UK & World News
Rise In Emotional Abuse Cases Among Children
The number of emotional neglect and abuse cases referred to authorities has risen by nearly 50% over the past 12 months, according to a leading charity.
The National Society for the Prevention of Cruelty to Children (NSPCC) says its helpline dealt with more than 8,000 people suffering emotional neglect and abuse this year.
The charity says some 5,354 of these cases were so serious they were referred to police or children's services, compared to 3,629 cases in the previous year.
Peter Wanless, the CEO of the NSPCC, says the statistics show emotional cruelty is not being recognised in the same way as physical abuse.
"It's very easy for us to see physical abuse if a bone gets broken, but the emotional abuse of a child has just that sort of effect on their mind," he said.
NSPCC helplines receive 60,000 calls each year from people who fear children are being mistreated.
They deal with sexual abuse allegations, physical abuse and claims of emotional cruelty.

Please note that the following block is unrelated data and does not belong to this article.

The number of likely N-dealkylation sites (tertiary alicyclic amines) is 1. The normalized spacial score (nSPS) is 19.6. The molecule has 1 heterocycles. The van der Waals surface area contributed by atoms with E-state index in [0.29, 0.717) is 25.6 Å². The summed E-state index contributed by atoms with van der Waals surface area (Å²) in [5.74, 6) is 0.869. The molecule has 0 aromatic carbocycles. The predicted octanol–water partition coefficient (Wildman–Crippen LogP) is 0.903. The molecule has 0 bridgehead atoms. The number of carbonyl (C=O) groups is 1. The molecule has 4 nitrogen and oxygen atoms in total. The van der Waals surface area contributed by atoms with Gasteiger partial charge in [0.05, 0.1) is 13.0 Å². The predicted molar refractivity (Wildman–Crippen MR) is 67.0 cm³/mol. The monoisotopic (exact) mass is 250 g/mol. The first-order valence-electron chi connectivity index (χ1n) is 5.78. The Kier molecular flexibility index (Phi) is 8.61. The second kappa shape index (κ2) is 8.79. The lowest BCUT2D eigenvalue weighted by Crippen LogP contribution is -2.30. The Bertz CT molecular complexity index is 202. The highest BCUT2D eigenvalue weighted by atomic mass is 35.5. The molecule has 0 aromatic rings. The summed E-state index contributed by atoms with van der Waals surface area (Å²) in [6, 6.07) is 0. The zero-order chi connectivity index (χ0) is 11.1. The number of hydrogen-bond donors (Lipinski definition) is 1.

One solution to the growing issue of emotional cruelty is a change to the law.
Sky News has learned a so-called "Cinderella Law" could see parents who deny their children affection face prosecution.
Robert Buckland MP is hopeful the change will be introduced soon.
He said plans for the new law may be announced in the Queen's Speech.
"I'm very optimistic that in this year's Queen's Speech we will hear this measure being announced," he said.
"It might come in the form of a separate bill; it might come in the form of an amendment to an existing bill going through parliament.
"But I firmly believe and hope and expect to see this welcome reform being announced this week."
However, some are concerned that this law could unfairly prosecute parents.
Parenting author Frank Furedi said: "Throughout history, the best antidote to cruelty was the cultural and educational development of society.
"We need fewer laws and more opportunities for children, and indeed for their parents, to realise their potential."
One man who knows how this abuse can affect children is Morris Robinson, who was emotionally abused by his father.
He says his childhood was devoid of love, affection and support.
"It's hard to describe when you're left to your own devices, but then you get cruel treatment, verbal cruel treatment," he said.
"You wouldn't get any praise for anything and I don't remember him ever going to school to do anything.
"He would swear abuse at me and when you're a child it's always threatening.
"You would ask him to maybe fix your bike and he'd say: 'I've f*****g told you it won't fix'."